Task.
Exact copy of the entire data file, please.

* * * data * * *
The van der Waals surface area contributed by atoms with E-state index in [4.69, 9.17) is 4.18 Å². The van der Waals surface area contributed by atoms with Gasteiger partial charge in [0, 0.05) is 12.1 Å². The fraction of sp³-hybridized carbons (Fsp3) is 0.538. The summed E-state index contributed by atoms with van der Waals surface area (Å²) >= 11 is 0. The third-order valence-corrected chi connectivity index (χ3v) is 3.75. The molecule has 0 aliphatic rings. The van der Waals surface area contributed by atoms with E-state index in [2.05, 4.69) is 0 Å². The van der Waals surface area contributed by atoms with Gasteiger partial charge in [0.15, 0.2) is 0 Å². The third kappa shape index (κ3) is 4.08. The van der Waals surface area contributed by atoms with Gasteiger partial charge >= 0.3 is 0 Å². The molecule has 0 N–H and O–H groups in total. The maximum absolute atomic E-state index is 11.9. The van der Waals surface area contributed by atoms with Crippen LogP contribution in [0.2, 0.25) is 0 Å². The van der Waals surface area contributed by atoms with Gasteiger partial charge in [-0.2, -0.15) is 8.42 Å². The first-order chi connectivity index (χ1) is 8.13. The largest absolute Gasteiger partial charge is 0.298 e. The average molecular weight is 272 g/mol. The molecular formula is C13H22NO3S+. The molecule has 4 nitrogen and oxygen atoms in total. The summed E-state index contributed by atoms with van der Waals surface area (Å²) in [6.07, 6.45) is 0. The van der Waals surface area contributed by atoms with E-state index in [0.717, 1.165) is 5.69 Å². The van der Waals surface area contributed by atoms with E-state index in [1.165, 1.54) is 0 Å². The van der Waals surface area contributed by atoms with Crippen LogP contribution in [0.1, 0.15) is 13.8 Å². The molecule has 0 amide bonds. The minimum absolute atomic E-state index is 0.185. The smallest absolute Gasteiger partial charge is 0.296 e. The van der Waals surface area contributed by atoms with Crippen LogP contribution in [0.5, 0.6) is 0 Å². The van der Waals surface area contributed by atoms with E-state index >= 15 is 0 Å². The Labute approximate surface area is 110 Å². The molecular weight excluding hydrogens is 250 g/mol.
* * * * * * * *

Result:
The van der Waals surface area contributed by atoms with E-state index in [4.69, 9.17) is 4.18 Å². The van der Waals surface area contributed by atoms with Gasteiger partial charge in [0, 0.05) is 12.1 Å². The fraction of sp³-hybridized carbons (Fsp3) is 0.538. The summed E-state index contributed by atoms with van der Waals surface area (Å²) >= 11 is 0. The third-order valence-corrected chi connectivity index (χ3v) is 3.75. The molecule has 0 aliphatic rings. The van der Waals surface area contributed by atoms with E-state index in [2.05, 4.69) is 0 Å². The van der Waals surface area contributed by atoms with Gasteiger partial charge in [0.15, 0.2) is 0 Å². The third kappa shape index (κ3) is 4.08. The van der Waals surface area contributed by atoms with Gasteiger partial charge >= 0.3 is 0 Å². The molecule has 0 N–H and O–H groups in total. The maximum absolute atomic E-state index is 11.9. The van der Waals surface area contributed by atoms with Crippen LogP contribution in [0.2, 0.25) is 0 Å². The van der Waals surface area contributed by atoms with Gasteiger partial charge in [-0.2, -0.15) is 8.42 Å². The first-order chi connectivity index (χ1) is 8.13. The largest absolute Gasteiger partial charge is 0.298 e. The average molecular weight is 272 g/mol. The molecular formula is C13H22NO3S+. The molecule has 4 nitrogen and oxygen atoms in total. The summed E-state index contributed by atoms with van der Waals surface area (Å²) in [6.07, 6.45) is 0. The van der Waals surface area contributed by atoms with E-state index in [0.717, 1.165) is 5.69 Å². The van der Waals surface area contributed by atoms with E-state index in [1.165, 1.54) is 0 Å². The van der Waals surface area contributed by atoms with Crippen LogP contribution in [0.1, 0.15) is 13.8 Å². The molecule has 0 amide bonds. The minimum absolute atomic E-state index is 0.185. The smallest absolute Gasteiger partial charge is 0.296 e. The van der Waals surface area contributed by atoms with Crippen LogP contribution in [0.5, 0.6) is 0 Å². The van der Waals surface area contributed by atoms with E-state index >= 15 is 0 Å². The Labute approximate surface area is 110 Å². The molecular weight excluding hydrogens is 250 g/mol.